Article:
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Old 09-29-2015, 11:26 AM
Metal1 Metal1 is offline
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Default Titanium dolly

I was looking at buying some titanium dollies from snap on. Has anyone used one of these?
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Old 09-29-2015, 07:32 PM
crystallographic crystallographic is offline
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Quote:
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I was looking at buying some titanium dollies from snap on. Has anyone used one of these?
I have used Ti machined to be a dolly. I have not used Snap- Ti dollies.
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Old 09-29-2015, 07:57 PM
rivetdriver rivetdriver is offline
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Default What`s the verdict

Hi Kent

So what is your experience with the TI dollies or comparison to regular dollies?

Thanks
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Old 09-29-2015, 08:11 PM
luscten luscten is online now
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I have tungsten bucking bars and they are awesome. I wish I had them years ago. I have not seen ti dollies.

Randy
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Old 09-29-2015, 09:52 PM
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Kerry Pinkerton Kerry Pinkerton is offline
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Wouldn't they be awful light? I'd think the lower mass would transmit more of the hammer force to your already aching hands?????
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Old 09-29-2015, 10:04 PM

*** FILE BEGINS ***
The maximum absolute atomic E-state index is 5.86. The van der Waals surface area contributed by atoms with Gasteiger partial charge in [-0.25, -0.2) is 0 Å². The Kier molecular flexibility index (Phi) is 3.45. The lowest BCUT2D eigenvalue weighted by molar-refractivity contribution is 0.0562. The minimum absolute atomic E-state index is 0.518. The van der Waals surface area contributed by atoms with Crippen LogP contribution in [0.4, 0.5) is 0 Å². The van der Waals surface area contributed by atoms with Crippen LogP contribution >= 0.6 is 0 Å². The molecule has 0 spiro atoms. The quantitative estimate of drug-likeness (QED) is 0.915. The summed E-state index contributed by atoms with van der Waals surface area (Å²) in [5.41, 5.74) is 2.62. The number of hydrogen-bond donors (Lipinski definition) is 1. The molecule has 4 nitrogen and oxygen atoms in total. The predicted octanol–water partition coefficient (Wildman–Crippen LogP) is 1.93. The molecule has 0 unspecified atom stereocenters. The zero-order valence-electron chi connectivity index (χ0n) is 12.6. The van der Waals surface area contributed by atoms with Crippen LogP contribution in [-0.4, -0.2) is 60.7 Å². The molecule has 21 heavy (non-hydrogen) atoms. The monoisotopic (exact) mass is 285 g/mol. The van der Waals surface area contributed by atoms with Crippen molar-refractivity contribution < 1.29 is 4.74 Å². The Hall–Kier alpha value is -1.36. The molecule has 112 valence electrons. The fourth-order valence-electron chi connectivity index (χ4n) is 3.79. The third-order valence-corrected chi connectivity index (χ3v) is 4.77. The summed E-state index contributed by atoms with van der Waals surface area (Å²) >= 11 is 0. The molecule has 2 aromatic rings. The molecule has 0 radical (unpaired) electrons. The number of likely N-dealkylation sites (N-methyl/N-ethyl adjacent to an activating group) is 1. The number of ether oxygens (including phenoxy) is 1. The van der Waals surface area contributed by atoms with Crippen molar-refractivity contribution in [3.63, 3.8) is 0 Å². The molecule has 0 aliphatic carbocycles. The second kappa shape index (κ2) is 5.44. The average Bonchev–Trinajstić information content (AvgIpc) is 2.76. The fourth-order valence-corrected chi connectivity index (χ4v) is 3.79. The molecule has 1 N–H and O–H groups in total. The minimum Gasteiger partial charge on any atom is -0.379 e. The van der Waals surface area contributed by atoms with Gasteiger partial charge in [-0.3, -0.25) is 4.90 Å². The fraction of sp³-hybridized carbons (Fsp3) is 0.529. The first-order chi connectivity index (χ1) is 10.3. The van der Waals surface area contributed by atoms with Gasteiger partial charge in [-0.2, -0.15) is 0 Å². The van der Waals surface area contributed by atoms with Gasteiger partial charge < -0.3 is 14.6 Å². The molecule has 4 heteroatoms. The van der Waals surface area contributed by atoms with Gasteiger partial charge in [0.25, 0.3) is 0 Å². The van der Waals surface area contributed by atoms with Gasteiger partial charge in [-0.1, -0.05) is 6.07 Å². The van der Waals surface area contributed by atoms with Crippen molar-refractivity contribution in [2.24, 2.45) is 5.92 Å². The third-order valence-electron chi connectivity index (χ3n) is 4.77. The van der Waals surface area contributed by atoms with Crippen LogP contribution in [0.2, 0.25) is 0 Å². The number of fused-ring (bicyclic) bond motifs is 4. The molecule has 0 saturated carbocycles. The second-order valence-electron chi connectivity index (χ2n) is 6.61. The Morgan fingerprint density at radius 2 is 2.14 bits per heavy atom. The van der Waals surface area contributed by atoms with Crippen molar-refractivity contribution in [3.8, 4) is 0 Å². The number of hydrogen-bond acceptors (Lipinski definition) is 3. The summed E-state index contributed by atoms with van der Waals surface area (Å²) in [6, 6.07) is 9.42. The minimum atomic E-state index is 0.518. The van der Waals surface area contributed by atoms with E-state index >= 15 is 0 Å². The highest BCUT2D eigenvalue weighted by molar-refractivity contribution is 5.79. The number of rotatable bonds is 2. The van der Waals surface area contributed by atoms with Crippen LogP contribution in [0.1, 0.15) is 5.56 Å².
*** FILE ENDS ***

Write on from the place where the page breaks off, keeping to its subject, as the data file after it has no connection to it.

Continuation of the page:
Metal1 Metal1 is offline
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Originally Posted by crystallographic View Post
I have used Ti machined to be a dolly. I have not used Snap- Ti dollies.
Were they "bouncy" when struck on? I got to pick one up and play with it, but couldn't full on strike it. It was very light. I thought it might be useful if I had to do weird or extended arm position work, but if they make the material being worked react in a non traditional manner it might not be worth the snap on prices. The one I was playing with was actually a bluepoint just in case someone was trying to find what I'm talking about.
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Last edited by Metal1; 09-29-2015 at 10:08 PM.
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Old 09-29-2015, 10:06 PM
Metal1 Metal1 is offline
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Quote:
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Wouldn't they be awful light? I'd think the lower mass would transmit more of the hammer force to your already aching hands?????
exactly!??
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Old 09-29-2015, 11:11 PM
bobadame bobadame is offline
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This is just a guess but I think that a light weight dolly might be useful for the very final stages of hammer/dolly work. A direct on dolly strike might react a bit like off dolly work because the hammer strike would push the light weight dolly along with the sheet metal instead of thinning the sheet metal as happens when using a heavy steel dolly. It's a little counter intuitive, similar to using a magnesium planishing hammer. Seems a person could make light weight dollys from 7075 T6 aluminum for much less money than ti.
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Old 09-30-2015, 01:08 AM
Dyce Dyce is offline
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I have dollys I made out of plastic to knock out dents on some painted fenders. They worked ok with plastic hammers. The hammer needs to be a little lighter than the dolly. I have a plastic dolly I screwed a 1/2 inch steel plate to the back of that works good with steel hammers.
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Old 09-30-2015, 08:28 AM
Marc Bourget Marc Bourget is offline
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If you reflect on the process, aren't we basically talking about technique vs. forming "speed"?
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